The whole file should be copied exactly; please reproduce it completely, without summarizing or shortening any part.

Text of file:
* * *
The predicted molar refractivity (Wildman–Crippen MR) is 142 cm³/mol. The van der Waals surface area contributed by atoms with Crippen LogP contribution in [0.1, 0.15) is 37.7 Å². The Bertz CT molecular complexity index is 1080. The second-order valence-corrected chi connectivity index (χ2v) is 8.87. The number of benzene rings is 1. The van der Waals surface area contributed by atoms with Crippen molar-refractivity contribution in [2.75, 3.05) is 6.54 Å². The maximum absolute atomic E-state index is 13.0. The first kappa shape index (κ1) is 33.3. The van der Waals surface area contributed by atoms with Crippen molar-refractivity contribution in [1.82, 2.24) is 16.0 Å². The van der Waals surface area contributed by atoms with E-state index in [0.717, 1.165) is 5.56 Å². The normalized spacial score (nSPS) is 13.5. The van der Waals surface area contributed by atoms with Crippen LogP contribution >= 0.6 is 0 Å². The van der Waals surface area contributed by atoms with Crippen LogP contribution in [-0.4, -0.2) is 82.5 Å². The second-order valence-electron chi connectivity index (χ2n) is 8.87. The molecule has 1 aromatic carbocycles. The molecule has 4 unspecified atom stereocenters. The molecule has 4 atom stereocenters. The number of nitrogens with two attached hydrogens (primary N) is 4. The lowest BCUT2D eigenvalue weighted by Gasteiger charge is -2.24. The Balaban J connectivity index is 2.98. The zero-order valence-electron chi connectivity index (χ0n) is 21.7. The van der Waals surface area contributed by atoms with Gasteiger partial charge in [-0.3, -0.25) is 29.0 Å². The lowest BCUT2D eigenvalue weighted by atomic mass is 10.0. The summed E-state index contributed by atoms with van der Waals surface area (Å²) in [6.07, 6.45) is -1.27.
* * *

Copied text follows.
The predicted molar refractivity (Wildman–Crippen MR) is 142 cm³/mol. The van der Waals surface area contributed by atoms with Crippen LogP contribution in [0.1, 0.15) is 37.7 Å². The Bertz CT molecular complexity index is 1080. The second-order valence-corrected chi connectivity index (χ2v) is 8.87. The number of benzene rings is 1. The van der Waals surface area contributed by atoms with Crippen molar-refractivity contribution in [2.75, 3.05) is 6.54 Å². The maximum absolute atomic E-state index is 13.0. The first kappa shape index (κ1) is 33.3. The van der Waals surface area contributed by atoms with Crippen molar-refractivity contribution in [1.82, 2.24) is 16.0 Å². The van der Waals surface area contributed by atoms with E-state index in [0.717, 1.165) is 5.56 Å². The normalized spacial score (nSPS) is 13.5. The van der Waals surface area contributed by atoms with Crippen LogP contribution >= 0.6 is 0 Å². The van der Waals surface area contributed by atoms with Crippen LogP contribution in [-0.4, -0.2) is 82.5 Å². The second-order valence-electron chi connectivity index (χ2n) is 8.87. The molecule has 1 aromatic carbocycles. The molecule has 4 unspecified atom stereocenters. The molecule has 4 atom stereocenters. The number of nitrogens with two attached hydrogens (primary N) is 4. The lowest BCUT2D eigenvalue weighted by Gasteiger charge is -2.24. The Balaban J connectivity index is 2.98. The zero-order valence-electron chi connectivity index (χ0n) is 21.7. The van der Waals surface area contributed by atoms with Gasteiger partial charge in [-0.3, -0.25) is 29.0 Å². The lowest BCUT2D eigenvalue weighted by atomic mass is 10.0. The summed E-state index contributed by atoms with van der Waals surface area (Å²) in [6.07, 6.45) is -1.27.